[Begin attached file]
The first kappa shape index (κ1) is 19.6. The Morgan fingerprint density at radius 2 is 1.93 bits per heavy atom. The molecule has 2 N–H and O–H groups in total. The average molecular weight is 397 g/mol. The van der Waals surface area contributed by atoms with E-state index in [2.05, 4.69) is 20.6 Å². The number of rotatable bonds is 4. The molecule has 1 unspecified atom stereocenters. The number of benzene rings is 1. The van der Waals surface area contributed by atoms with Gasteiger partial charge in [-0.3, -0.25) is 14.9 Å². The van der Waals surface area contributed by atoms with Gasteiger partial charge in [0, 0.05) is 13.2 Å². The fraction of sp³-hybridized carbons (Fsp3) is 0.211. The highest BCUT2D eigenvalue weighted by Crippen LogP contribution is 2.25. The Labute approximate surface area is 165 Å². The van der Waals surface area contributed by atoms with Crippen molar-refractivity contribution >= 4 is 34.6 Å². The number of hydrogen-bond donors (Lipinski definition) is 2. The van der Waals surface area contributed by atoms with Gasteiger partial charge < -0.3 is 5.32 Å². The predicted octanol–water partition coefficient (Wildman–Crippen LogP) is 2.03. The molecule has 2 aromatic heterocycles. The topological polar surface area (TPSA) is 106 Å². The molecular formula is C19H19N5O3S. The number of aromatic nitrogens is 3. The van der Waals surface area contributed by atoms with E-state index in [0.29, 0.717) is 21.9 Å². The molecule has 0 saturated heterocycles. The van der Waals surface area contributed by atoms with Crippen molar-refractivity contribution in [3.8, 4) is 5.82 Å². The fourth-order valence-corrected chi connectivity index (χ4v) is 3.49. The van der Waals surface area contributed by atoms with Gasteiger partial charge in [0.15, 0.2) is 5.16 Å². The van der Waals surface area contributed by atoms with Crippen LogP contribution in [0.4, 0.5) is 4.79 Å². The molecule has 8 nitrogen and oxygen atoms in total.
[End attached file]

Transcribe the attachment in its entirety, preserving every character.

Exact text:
The first kappa shape index (κ1) is 19.6. The Morgan fingerprint density at radius 2 is 1.93 bits per heavy atom. The molecule has 2 N–H and O–H groups in total. The average molecular weight is 397 g/mol. The van der Waals surface area contributed by atoms with E-state index in [2.05, 4.69) is 20.6 Å². The number of rotatable bonds is 4. The molecule has 1 unspecified atom stereocenters. The number of benzene rings is 1. The van der Waals surface area contributed by atoms with Gasteiger partial charge in [-0.3, -0.25) is 14.9 Å². The van der Waals surface area contributed by atoms with Gasteiger partial charge in [0, 0.05) is 13.2 Å². The fraction of sp³-hybridized carbons (Fsp3) is 0.211. The highest BCUT2D eigenvalue weighted by Crippen LogP contribution is 2.25. The Labute approximate surface area is 165 Å². The van der Waals surface area contributed by atoms with Crippen molar-refractivity contribution >= 4 is 34.6 Å². The number of hydrogen-bond donors (Lipinski definition) is 2. The van der Waals surface area contributed by atoms with Gasteiger partial charge < -0.3 is 5.32 Å². The predicted octanol–water partition coefficient (Wildman–Crippen LogP) is 2.03. The molecule has 2 aromatic heterocycles. The topological polar surface area (TPSA) is 106 Å². The molecular formula is C19H19N5O3S. The number of aromatic nitrogens is 3. The van der Waals surface area contributed by atoms with E-state index in [0.29, 0.717) is 21.9 Å². The molecule has 0 saturated heterocycles. The van der Waals surface area contributed by atoms with Crippen molar-refractivity contribution in [3.8, 4) is 5.82 Å². The fourth-order valence-corrected chi connectivity index (χ4v) is 3.49. The van der Waals surface area contributed by atoms with Gasteiger partial charge in [0.15, 0.2) is 5.16 Å². The van der Waals surface area contributed by atoms with Crippen LogP contribution in [0.4, 0.5) is 4.79 Å². The molecule has 8 nitrogen and oxygen atoms in total.